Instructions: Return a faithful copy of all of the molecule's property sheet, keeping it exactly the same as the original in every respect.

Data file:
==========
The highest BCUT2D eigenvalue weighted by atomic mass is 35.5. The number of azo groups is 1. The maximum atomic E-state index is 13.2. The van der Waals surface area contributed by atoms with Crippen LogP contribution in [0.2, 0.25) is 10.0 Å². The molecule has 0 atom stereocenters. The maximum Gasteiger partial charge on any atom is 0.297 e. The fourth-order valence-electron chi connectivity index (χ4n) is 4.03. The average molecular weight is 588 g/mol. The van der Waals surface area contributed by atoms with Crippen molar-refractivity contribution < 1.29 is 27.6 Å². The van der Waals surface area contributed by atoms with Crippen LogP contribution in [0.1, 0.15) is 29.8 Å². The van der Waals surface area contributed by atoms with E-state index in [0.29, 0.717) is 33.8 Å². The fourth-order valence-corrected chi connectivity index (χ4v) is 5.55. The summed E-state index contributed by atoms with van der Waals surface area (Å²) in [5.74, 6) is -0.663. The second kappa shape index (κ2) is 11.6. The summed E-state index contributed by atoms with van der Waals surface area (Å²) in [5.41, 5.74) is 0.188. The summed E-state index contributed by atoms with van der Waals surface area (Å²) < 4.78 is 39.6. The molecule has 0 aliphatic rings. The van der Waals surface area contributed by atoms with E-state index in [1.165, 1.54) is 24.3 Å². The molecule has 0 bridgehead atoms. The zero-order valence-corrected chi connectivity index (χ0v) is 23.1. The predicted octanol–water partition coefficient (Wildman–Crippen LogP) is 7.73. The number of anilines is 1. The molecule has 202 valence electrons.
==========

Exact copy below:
The highest BCUT2D eigenvalue weighted by atomic mass is 35.5. The number of azo groups is 1. The maximum atomic E-state index is 13.2. The van der Waals surface area contributed by atoms with Crippen LogP contribution in [0.2, 0.25) is 10.0 Å². The molecule has 0 atom stereocenters. The maximum Gasteiger partial charge on any atom is 0.297 e. The fourth-order valence-electron chi connectivity index (χ4n) is 4.03. The average molecular weight is 588 g/mol. The van der Waals surface area contributed by atoms with Crippen molar-refractivity contribution < 1.29 is 27.6 Å². The van der Waals surface area contributed by atoms with Crippen LogP contribution in [0.1, 0.15) is 29.8 Å². The van der Waals surface area contributed by atoms with E-state index in [0.29, 0.717) is 33.8 Å². The fourth-order valence-corrected chi connectivity index (χ4v) is 5.55. The summed E-state index contributed by atoms with van der Waals surface area (Å²) in [5.74, 6) is -0.663. The second kappa shape index (κ2) is 11.6. The summed E-state index contributed by atoms with van der Waals surface area (Å²) in [5.41, 5.74) is 0.188. The summed E-state index contributed by atoms with van der Waals surface area (Å²) < 4.78 is 39.6. The molecule has 0 aliphatic rings. The van der Waals surface area contributed by atoms with E-state index in [1.165, 1.54) is 24.3 Å². The molecule has 0 bridgehead atoms. The zero-order valence-corrected chi connectivity index (χ0v) is 23.1. The predicted octanol–water partition coefficient (Wildman–Crippen LogP) is 7.73. The number of anilines is 1. The molecule has 202 valence electrons.